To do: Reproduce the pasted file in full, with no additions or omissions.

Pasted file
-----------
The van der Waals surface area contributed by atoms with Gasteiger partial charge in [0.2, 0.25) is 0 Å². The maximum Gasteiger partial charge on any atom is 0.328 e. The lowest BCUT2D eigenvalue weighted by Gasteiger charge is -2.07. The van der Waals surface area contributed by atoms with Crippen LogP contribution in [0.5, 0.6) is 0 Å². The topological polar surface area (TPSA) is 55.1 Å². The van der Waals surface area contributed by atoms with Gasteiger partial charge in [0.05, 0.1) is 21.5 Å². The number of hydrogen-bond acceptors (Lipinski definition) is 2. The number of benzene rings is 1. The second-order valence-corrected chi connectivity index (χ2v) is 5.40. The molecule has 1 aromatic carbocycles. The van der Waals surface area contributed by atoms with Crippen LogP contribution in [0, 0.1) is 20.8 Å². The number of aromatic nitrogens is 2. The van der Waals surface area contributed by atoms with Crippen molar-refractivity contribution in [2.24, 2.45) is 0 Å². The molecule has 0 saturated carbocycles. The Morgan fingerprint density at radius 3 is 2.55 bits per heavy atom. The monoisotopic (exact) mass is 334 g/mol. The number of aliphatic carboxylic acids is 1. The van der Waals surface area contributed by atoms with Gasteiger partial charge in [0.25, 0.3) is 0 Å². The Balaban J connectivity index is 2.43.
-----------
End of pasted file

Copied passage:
The van der Waals surface area contributed by atoms with Gasteiger partial charge in [0.2, 0.25) is 0 Å². The maximum Gasteiger partial charge on any atom is 0.328 e. The lowest BCUT2D eigenvalue weighted by Gasteiger charge is -2.07. The van der Waals surface area contributed by atoms with Crippen LogP contribution in [0.5, 0.6) is 0 Å². The topological polar surface area (TPSA) is 55.1 Å². The van der Waals surface area contributed by atoms with Gasteiger partial charge in [0.05, 0.1) is 21.5 Å². The number of hydrogen-bond acceptors (Lipinski definition) is 2. The number of benzene rings is 1. The second-order valence-corrected chi connectivity index (χ2v) is 5.40. The molecule has 1 aromatic carbocycles. The van der Waals surface area contributed by atoms with Crippen LogP contribution in [0, 0.1) is 20.8 Å². The number of aromatic nitrogens is 2. The van der Waals surface area contributed by atoms with Crippen molar-refractivity contribution in [2.24, 2.45) is 0 Å². The molecule has 0 saturated carbocycles. The Morgan fingerprint density at radius 3 is 2.55 bits per heavy atom. The monoisotopic (exact) mass is 334 g/mol. The number of aliphatic carboxylic acids is 1. The van der Waals surface area contributed by atoms with Gasteiger partial charge in [0.25, 0.3) is 0 Å². The Balaban J connectivity index is 2.43.